Summer League is the best chance for players to show off their skills for all 30 teams to see. As a player you have to make the most of the opportunity just to give yourself a shot at making a team. Hollis Thompson was that guy from this year’s San Antonio Spurs Summer League team.
Thompson, an undrafted player last year out of Georgetown, spent this past season playing in the D-League. He was never able to crack it into the NBA during the season, but he was able to land a spot on the Spurs Summer League roster.
Thompson averaged 25.2 minutes over his 5 games, so there was plenty of time to see him in action.
Through the first 4 games, Thompson showed his ability to fit into the lineup that was filled with Cory Joseph, Nando De Colo, and Aron Baynes. There weren’t many shot attempts to go around for him, but he seemed to fit the role nicely. His defensive intensity and hustle stood out to those watching. He was able to hold his own and looked effective as a fourth or fifth guy on the court.
When the final game came, Thompson was awarded the chance to show off his full game. A thin 6’8” Thompson finished with 21 points on 8-12 shooting. He was able to create his own shot off the dribble and knock down the open three. He is constantly all over the court, seeming to always be in motion on both ends. Defensively he plays with an energy that gets tips, steals, and blocks. Offensively he never stays still even when without the ball. You would see him constantly on the offensive glass or cutting backdoor on a defender.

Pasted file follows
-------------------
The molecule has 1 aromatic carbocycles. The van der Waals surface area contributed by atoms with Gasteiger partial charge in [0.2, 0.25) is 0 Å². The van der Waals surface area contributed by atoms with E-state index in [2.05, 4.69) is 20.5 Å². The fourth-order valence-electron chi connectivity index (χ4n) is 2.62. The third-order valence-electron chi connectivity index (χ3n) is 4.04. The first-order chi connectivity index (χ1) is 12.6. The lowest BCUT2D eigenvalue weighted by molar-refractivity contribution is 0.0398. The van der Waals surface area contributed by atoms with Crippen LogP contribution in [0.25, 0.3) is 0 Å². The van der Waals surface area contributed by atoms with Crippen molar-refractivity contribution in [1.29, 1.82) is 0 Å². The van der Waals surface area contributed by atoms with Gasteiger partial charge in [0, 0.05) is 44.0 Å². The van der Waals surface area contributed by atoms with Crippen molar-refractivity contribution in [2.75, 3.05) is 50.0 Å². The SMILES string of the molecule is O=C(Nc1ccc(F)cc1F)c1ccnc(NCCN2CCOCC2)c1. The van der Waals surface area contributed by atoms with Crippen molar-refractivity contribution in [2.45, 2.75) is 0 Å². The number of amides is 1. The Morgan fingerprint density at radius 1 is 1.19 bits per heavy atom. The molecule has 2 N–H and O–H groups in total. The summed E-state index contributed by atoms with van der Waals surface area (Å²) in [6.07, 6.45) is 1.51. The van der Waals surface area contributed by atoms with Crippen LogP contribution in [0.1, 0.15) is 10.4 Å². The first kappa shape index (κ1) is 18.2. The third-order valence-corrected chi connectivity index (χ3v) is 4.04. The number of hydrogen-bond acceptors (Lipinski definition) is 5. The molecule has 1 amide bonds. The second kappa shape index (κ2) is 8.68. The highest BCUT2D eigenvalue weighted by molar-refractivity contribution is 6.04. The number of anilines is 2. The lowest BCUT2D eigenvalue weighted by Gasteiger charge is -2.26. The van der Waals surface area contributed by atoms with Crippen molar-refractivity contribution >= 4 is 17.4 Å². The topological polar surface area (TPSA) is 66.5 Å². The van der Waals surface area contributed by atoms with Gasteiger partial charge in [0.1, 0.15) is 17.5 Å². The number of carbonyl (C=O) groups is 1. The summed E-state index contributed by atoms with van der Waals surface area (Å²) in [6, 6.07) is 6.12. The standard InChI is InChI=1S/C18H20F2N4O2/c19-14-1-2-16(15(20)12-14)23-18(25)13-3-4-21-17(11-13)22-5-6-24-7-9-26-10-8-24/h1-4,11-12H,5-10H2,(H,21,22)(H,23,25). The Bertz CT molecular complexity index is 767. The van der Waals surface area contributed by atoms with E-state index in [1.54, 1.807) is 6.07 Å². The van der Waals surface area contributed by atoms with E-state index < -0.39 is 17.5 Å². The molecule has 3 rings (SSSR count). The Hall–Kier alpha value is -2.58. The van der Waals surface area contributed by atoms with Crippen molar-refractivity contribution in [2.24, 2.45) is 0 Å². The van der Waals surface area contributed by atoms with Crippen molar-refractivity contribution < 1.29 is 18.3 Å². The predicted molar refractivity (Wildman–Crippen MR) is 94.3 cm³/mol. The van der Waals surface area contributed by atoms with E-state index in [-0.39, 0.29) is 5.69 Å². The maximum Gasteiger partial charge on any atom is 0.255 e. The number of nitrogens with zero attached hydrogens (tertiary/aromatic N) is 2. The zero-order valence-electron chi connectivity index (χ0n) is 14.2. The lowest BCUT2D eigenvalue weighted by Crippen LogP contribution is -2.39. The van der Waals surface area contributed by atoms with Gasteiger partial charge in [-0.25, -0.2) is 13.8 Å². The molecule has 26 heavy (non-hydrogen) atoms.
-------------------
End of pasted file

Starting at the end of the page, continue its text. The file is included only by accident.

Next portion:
All of these intangibles are what teams are looking for. They need guys who can fill the gaps, not guys that score 20 points a night. Thompson is certainly a guy who can give you all of the intangibles when it comes to a game. If he can show the ability to consistently knock down the open three, that will make it hard for teams to ignore him. He’s making a nice niche for himself and his opportunity might be around the corner if a team needs a player to bring some energy and effort at the wings on both ends. If Corey Brewer can basically base his game off this same skill set, I don’t see why Thompson won’t eventually get a chance somewhere in the NBA.